The quality of this study will be reported according to the PRISMA-P 2015 checklist, which guides the reviewer in planning and carrying out systematic reviews49 (online supplementary file 1). The full text of the potentially eligible articles will be retrieved and stored in an online citation manager (RefWorks) for accessibility and data synthesis.

Supplementary file 1

The data extraction for eligible articles will be archived in a database, and in order to ensure all relevant data are collected per study, a standardised form will be used (online supplementary file 2). To minimise the risk of transcription errors, data extraction will be conducted independently by two reviewers. The number of articles reviewed, the number of full-text studies retrieved and the number of studies excluded will be reported using the PRISMA flow chart (online supplementary file 3).

Supplementary file 2

Supplementary file 3

Data synthesis and statistical analysis

The endophenotypes will be clustered into groups: pressure, angle, cornea, retinal nerve fibre layer and disc morphology. The different types of glaucoma will also be clustered into primary and secondary: open-angle glaucoma, angle-closure glaucoma or exfoliation, as well as congenital glaucoma. Presuming that heritability estimates are different between populations, we will use a random-effects model for meta-analyses. Separate meta-analyses will be performed for each cluster. Pooled heritability estimates including 95% confidence intervals, and summary statistics for quantitative data will be described and presented in tables and figures. Quantitative assessment of heterogeneity in findings between studies and publication bias will be performed and reported. Heritability estimates from different study designs and statistical methods, as well as the possible factors that might explain the variation in heritability, will be discussed in detail.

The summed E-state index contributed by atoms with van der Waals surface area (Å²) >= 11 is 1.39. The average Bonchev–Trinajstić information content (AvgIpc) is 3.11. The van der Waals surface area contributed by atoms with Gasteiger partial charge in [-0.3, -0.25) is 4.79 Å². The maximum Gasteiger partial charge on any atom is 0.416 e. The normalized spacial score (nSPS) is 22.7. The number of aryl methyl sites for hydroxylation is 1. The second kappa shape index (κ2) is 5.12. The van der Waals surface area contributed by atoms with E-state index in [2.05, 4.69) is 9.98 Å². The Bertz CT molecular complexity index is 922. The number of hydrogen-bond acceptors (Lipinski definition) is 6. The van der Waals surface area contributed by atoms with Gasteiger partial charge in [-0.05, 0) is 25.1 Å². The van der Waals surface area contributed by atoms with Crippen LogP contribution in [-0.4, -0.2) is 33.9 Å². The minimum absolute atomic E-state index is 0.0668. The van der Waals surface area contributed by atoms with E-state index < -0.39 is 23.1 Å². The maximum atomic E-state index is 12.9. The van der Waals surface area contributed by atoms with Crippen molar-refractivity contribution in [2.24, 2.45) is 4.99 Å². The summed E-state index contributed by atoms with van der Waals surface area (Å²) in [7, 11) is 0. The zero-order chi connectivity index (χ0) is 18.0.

Subgroup analysis

For assessing the possible factors that might explain the variation in heritability, we will use a number of approaches. The factors we will explore include ethnicity, study design, data analysis method, number of variables controlled for confounding, mean age and methodological quality score. Ethnicity will be classified according to reference 52, which meta-analysed the global prevalence of POAG in different ethnicities. Additionally, for intraocular pressure, h2 estimates will be subgrouped based on the device reported in the literature. The potential effect of mean age, sex, ethnicity, study design, data analysis method and the number of variables controlled for confounding will also be statistically tested with meta-regression analyses.

Sensitivity analysis

Possible sources of heterogeneity will be determined with the Baujat plot.53 Following the discovery of outliers, sensitivity analysis will be carried out by excluding the three most heterogeneous articles per cluster. To explore the sensitivity of h2 estimates to mean age and ethnicity, analyses will be conducted on a series of combinations of these variables.

Ethical consideration and result dissemination

This systematic review will use secondary data from peer-reviewed published articles, hence there is no requirement for ethics approval. The results of this systematic review will be disseminated through publication in a relevant, peer-reviewed journal and presented at pertinent conferences.


The authors thank Ms Truus van Ittersum, research assistant and staff member at the School of HeAlth REsearch Institute, University Medical Center Groningen, for assisting with the PubMed search.


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View Abstract


  • NGA and AN contributed equally.

  • Contributors NGA and HS conceived and designed the study. NGA, AN and NMJ developed the search strategy. NGA and AN wrote the protocol. HS and NMJ evaluated and revised the protocol. All the authors read the protocol and have given the final approval for publication.

  • Funding This work was supported by the European Union’s Horizon 2020 COFUND programme under the project name ‘EGRET’ and grant number 666617.

  • Competing interests None declared.

  • Patient consent Not required.

  • Provenance and peer review Not commissioned; externally peer reviewed.